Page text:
From the February 2017 issue of Acoustic Guitar | BY JEFF GUNN
You want to learn how to play those tricky artificial harmonics on your acoustic guitar that channel the sound of a harp, much like Chet Atkins did in his famous version of “Over the Rainbow,” or the way Lenny Breau—a master of artificial harmonics—put his imprint on standards like “Autumn Leaves.” But where to begin?
Delve into a series of graduated exercises designed to get you used to playing harp harmonics, first on their own and then in context.
1. Chime In with This Exercise
Start by fretting a note conventionally, say the FG on string 6, fret 2. Keeping that note held, place your pick-hand’s index finger lightly above the note 12 frets higher on the same string, the 14th-fret F# as shown in Ex. 1. While fingering that harmonic, pick the string downward, with your pick-hand’s thumb. If you’re playing the harmonic correctly, you’ll get a chime-like tone that’s an octave higher than the second-fret F#.
2. Build Harp Harmonics Around a Familiar Chord Shape
Ex. 2 subjects a G barre chord to harp harmonics. In notation, each harmonic is indicated by a diamond-shaped notehead; the location of the harmonic is shown in tablature in parentheses. To play the example, maintain the G-chord grip throughout while you pick the harp harmonics. Remember to touch the string lightly when producing each harmonic, and let all notes ring for as long as possible.
In Ex. 3, keep the G shape held in your fret hand, but play the harmonics seven frets higher, as opposed to 12. The harmonics sound an octave plus a fifth higher than the fretted notes, so if you’re playing the figure correctly, you’ll hear a D arpeggio. Ex. 4, which combines harp harmonics with a conventionally fretted G note on string 1, fret 3, builds on Ex. 3. Produce the harmonics as you’ve done in previous examples, and pick those Gs, indicated with regular noteheads, with your ring finger.
Next try Ex. 5, which is essentially Ex. 3, but with a seven-fret distance between the fretted shape and the harmonics. The resulting sound—a Gmaj9—is rather colorful. Be sure to play the regular notes and harp harmonics at equal volume.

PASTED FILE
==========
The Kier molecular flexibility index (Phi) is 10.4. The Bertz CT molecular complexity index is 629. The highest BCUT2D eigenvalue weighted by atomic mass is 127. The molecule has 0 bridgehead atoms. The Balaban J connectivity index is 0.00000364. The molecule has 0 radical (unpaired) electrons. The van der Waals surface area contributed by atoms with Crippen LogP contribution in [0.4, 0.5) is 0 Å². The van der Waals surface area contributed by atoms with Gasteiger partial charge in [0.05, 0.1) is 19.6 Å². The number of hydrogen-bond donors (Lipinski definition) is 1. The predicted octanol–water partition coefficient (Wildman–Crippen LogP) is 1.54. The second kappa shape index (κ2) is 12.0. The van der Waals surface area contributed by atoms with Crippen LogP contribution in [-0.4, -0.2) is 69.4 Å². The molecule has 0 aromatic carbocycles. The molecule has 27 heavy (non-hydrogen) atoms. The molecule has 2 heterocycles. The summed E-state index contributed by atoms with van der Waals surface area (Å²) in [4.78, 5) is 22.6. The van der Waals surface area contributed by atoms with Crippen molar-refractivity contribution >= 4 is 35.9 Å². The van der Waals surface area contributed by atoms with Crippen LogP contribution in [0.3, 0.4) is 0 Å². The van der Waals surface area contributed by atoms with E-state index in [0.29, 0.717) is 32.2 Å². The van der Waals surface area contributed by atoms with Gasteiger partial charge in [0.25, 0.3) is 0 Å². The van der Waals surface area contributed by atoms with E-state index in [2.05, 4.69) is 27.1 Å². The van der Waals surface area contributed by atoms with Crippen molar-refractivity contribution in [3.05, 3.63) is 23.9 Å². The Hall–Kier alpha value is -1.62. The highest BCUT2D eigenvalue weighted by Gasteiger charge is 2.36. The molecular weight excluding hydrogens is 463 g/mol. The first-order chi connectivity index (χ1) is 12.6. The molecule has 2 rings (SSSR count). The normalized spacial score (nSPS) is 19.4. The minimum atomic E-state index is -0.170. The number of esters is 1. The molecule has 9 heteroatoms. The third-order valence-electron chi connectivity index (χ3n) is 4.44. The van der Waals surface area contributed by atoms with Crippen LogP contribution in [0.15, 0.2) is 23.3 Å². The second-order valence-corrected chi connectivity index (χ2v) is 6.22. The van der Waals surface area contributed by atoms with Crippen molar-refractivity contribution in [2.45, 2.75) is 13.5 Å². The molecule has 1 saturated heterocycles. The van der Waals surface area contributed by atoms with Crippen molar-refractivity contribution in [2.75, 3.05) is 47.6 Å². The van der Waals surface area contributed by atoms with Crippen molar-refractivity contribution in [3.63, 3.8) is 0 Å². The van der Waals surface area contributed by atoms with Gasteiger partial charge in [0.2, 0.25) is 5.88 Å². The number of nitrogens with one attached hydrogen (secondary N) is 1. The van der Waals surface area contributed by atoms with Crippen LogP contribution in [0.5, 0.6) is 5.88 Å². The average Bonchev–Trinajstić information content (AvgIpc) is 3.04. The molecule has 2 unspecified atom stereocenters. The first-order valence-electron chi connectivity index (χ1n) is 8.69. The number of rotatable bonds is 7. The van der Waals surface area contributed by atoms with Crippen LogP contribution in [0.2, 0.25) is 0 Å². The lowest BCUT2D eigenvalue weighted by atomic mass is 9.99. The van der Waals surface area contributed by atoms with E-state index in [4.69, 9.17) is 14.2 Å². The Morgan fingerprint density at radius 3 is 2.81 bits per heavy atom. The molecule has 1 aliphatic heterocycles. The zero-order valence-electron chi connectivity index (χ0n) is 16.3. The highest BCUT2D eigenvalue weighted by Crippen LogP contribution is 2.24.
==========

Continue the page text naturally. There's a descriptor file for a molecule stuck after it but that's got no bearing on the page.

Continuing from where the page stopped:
3. Add Chordal Accents with Regular Notes
Ex. 6 extends the harp-harmonic concept with three-note chords, pitted against harp harmonics played 12 frets higher than the G shape. Strum the chords with your ring finger. You’ll find the same idea, but—you guessed it—with harmonics seven frets higher, in Ex. 7.
You will up the ante in Ex. 8 and Ex. 9, in which harp harmonics and regular notes are sounded in pairs. As before, pick each harmonic with your thumb while catching the other note with your ring finger. Take care not to play the fretted notes too loudly.
4. Play Full Chords Using Harp Harmonics
Ex. 10 reveals how to sound entire chords using harp harmonics. Use your fret hand’s first finger to bar all six strings at fret 3. Sound the Gm11 chord by placing your pick-hand’s index finger at fret 15 and strumming the strings with your ring finger. Be sure to move your ring finger across the set of strings in a synchronized way with your index finger. In Ex. 11, do the same thing, but with your index finger at fret 10, forming a Dm11 chord.
5. Move Things Around
In practice, skilled guitarists don’t stick to one location when deploying harp harmonics. Here’s how to get started switching among different spots on the neck: In Ex. 12, you’ll hold that G barre chord while shifting between harmonics played 12 and seven frets higher. Ex. 13 moves around even more, with a chord progression using a variety of different harmonics.
Once you’re comfortable with this lesson’s exercises, try spicing up some of your own favorite chord progressions with harp harmonics, and you’ll have some cool new tonal colors at your disposal.
Jeff Gunn is author of the Hidden Sounds: Discover Your Own Method on Guitar series. He is the musical director of Emmanuel Jal. jeffgunn.ca
This article originally appeared in the February 2017 issue of Acoustic Guitar magazine.